And LED can have burn in as well. Tough it takes longer, but modern plasmas take just as long. Moot point on a cell phone anyway, specially since the screens usually aren't on long enough for burn in.

But OLEDs have limited life, which is the primary reason they're not on tv's yet. And every time an OLED is on, it burns itself out a bit.

#10 OP +jamesyfx

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Posted 31 December 2012 - 11:13

Yes the lettering is white, but the background of the keyboard is a dark grey, and that too shows up on my display all the time, and that represents itself as a lighter tint.

....It's hard to describe in text.

So this is just completely normal? I can understand the OLED cells dying. I can assume that the entire display won't just go kaput on me one day though right? If so I'll just live with it for another 10 months or so until I replace the phone.

#11 FunkyMike

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Posted 31 December 2012 - 11:23

It is common among SAMOLED screens. I had 2 screens for an Omnia 7 and both shared the same burden. After a while you could see the faint outlines of the bottom round buttons that presumably imprinted from the use of IE.

#12 Ambroos

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Posted 31 December 2012 - 11:50

All Samsung AMOLED screens have it indeed. We have a Galaxy S2 demo model in the store that continuously runs through the same video, and you can now sort of almost see the most-used still image in the video.

Nothing you can really do about it, and I don't really think this is covered under warranty since it's pretty normal with regular usage.

#13 Detection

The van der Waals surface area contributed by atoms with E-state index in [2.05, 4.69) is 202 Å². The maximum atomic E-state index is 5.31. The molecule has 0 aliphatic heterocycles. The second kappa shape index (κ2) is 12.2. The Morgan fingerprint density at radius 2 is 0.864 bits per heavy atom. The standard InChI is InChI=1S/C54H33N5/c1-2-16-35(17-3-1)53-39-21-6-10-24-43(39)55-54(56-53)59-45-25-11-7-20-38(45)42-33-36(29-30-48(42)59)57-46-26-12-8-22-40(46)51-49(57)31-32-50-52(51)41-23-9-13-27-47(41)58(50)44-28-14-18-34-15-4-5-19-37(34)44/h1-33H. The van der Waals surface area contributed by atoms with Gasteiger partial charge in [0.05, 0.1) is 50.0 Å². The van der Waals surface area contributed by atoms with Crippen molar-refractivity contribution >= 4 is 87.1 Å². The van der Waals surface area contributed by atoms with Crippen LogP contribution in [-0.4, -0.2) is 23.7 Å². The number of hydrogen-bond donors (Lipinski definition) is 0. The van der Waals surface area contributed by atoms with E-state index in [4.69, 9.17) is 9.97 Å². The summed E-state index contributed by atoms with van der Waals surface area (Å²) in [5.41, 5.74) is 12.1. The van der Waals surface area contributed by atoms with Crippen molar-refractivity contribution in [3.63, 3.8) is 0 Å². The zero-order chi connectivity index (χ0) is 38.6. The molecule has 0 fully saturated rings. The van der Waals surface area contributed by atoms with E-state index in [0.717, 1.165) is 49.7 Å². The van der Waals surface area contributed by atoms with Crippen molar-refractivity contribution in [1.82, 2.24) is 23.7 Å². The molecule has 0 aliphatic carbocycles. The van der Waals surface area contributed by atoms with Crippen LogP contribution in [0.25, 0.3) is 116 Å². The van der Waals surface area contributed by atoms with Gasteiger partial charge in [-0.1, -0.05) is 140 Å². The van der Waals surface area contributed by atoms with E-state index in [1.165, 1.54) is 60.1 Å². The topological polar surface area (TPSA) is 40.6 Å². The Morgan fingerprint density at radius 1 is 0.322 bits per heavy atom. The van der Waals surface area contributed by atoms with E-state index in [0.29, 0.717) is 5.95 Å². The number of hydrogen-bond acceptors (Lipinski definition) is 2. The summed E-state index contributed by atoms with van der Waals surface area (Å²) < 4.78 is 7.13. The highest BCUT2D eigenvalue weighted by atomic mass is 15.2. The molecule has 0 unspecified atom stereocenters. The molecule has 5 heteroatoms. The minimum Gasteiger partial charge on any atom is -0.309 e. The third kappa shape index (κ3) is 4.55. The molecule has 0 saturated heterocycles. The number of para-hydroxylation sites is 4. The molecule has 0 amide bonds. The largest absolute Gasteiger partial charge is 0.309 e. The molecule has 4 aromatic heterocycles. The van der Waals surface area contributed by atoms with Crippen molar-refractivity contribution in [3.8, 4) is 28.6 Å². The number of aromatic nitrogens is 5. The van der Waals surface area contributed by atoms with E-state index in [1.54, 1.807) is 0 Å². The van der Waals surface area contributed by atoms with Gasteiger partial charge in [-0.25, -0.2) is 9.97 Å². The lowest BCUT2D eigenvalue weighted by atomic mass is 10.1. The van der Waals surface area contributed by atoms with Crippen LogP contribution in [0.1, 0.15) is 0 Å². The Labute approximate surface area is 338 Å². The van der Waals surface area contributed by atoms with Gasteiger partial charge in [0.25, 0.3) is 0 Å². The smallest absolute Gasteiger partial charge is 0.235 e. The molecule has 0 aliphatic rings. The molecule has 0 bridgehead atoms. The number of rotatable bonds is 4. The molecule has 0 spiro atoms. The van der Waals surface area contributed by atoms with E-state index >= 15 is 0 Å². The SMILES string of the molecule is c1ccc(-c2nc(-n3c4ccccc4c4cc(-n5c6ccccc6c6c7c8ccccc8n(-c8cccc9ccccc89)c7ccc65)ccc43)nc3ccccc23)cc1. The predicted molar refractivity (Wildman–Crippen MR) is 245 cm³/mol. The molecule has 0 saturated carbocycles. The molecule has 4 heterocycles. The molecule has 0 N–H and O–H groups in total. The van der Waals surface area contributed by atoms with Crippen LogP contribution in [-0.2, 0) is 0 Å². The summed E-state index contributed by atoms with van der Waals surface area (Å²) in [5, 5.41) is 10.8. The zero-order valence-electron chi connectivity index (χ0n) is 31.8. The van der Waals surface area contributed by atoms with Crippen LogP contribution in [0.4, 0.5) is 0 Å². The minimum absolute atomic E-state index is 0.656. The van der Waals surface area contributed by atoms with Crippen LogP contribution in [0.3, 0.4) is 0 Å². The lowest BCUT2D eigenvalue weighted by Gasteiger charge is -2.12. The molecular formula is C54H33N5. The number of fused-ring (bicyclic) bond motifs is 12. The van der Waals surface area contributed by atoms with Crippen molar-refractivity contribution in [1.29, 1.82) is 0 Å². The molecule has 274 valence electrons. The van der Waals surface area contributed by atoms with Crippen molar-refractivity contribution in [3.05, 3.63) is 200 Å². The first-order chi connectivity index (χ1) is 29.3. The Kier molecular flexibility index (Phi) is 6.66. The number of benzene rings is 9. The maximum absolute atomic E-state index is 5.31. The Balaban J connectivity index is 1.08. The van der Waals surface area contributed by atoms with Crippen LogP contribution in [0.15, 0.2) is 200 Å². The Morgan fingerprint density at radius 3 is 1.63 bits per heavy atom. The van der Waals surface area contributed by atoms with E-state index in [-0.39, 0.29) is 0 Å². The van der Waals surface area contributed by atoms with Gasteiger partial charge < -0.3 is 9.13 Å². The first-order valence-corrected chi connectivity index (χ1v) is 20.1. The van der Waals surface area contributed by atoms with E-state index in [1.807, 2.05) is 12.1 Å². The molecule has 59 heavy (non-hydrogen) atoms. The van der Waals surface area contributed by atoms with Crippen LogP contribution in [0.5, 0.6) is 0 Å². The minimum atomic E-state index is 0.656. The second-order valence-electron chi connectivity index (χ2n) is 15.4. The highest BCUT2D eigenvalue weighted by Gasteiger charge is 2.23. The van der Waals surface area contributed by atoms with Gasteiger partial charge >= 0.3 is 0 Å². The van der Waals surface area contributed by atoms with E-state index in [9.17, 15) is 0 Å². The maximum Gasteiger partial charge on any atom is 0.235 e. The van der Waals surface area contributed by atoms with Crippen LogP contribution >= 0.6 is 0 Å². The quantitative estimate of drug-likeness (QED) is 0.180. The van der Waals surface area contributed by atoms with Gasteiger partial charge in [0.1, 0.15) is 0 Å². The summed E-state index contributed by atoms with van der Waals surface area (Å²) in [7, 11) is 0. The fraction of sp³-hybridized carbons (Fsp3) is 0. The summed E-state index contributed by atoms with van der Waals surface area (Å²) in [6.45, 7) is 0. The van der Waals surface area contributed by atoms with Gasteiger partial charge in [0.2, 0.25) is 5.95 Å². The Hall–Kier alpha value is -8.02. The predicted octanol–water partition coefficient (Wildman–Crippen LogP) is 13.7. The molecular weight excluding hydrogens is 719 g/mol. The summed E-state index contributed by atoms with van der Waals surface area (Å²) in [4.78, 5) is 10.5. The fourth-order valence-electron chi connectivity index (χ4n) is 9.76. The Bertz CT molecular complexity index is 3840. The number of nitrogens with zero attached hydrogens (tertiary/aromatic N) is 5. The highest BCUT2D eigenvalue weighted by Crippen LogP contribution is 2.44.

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Posted 31 December 2012 - 13:11

Anyway,

I tried to take a photo of the display but you can barely see it through a camera lens.

Posted Image

You can sorta see a keyboard.



You can see it better now


My Transformer used to do it if you left the same image on the screen for too long, but it would disappear after a while of using the screen with something different

Weirdly enough, since updating from Honeycomb to ICS to JB it doesn't happen any more

Or maybe once the screen reaches a certain age it doesn't retain the image as much

#14 HawkMan

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Posted 31 December 2012 - 13:56

Yes the lettering is white, but the background of the keyboard is a dark grey, and that too shows up on my display all the time, and that represents itself as a lighter tint.

....It's hard to describe in text.

So this is just completely normal? I can understand the OLED cells dying. I can assume that the entire display won't just go kaput on me one day though right? If so I'll just live with it for another 10 months or so until I replace the phone.


The brighter the cell the faster it dies. so cells on the screen that are white a lot(ie keyboard keys) will die fast, while the grey keyboard cell will die slightly slower since they are less bright. meanwhile everything else on the screen will die slower because that part of the screen will sometimes be black sometimes white, effectively on average those cells won't e on as bright as much as the keyboard cells.

You can see it better now


My Transformer used to do it if you left the same image on the screen for too long, but it would disappear after a while of using the screen with something different

Weirdly enough, since updating from Honeycomb to ICS to JB it doesn't happen any more

Or maybe once the screen reaches a certain age it doesn't retain the image as much


You're confusing image retention with cell burn out.

#15 OP +jamesyfx

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Posted 31 December 2012 - 13:57

I understand. Thanks for the info! I now know my phone display is literally dying. :laugh: